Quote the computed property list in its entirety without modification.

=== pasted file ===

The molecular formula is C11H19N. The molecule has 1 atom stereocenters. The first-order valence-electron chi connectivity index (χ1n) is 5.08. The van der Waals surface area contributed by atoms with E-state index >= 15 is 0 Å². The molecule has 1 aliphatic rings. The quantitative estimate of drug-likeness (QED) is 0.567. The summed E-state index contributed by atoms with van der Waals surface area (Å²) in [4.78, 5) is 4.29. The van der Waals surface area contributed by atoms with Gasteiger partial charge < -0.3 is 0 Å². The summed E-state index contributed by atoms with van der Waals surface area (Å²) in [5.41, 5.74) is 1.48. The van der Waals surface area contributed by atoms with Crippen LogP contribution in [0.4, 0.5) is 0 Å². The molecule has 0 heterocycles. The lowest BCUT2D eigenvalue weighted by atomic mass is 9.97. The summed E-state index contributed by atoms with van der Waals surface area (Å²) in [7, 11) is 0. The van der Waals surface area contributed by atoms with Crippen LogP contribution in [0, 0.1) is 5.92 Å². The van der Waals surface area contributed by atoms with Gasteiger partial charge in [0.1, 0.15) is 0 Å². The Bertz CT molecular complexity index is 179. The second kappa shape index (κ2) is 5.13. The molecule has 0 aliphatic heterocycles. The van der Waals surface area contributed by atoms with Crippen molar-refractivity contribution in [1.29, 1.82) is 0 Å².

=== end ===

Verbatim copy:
The molecular formula is C11H19N. The molecule has 1 atom stereocenters. The first-order valence-electron chi connectivity index (χ1n) is 5.08. The van der Waals surface area contributed by atoms with E-state index >= 15 is 0 Å². The molecule has 1 aliphatic rings. The quantitative estimate of drug-likeness (QED) is 0.567. The summed E-state index contributed by atoms with van der Waals surface area (Å²) in [4.78, 5) is 4.29. The van der Waals surface area contributed by atoms with Gasteiger partial charge < -0.3 is 0 Å². The summed E-state index contributed by atoms with van der Waals surface area (Å²) in [5.41, 5.74) is 1.48. The van der Waals surface area contributed by atoms with Crippen LogP contribution in [0.4, 0.5) is 0 Å². The molecule has 0 heterocycles. The lowest BCUT2D eigenvalue weighted by atomic mass is 9.97. The summed E-state index contributed by atoms with van der Waals surface area (Å²) in [7, 11) is 0. The van der Waals surface area contributed by atoms with Crippen LogP contribution in [0, 0.1) is 5.92 Å². The van der Waals surface area contributed by atoms with Gasteiger partial charge in [0.1, 0.15) is 0 Å². The Bertz CT molecular complexity index is 179. The second kappa shape index (κ2) is 5.13. The molecule has 0 aliphatic heterocycles. The van der Waals surface area contributed by atoms with Crippen molar-refractivity contribution in [1.29, 1.82) is 0 Å².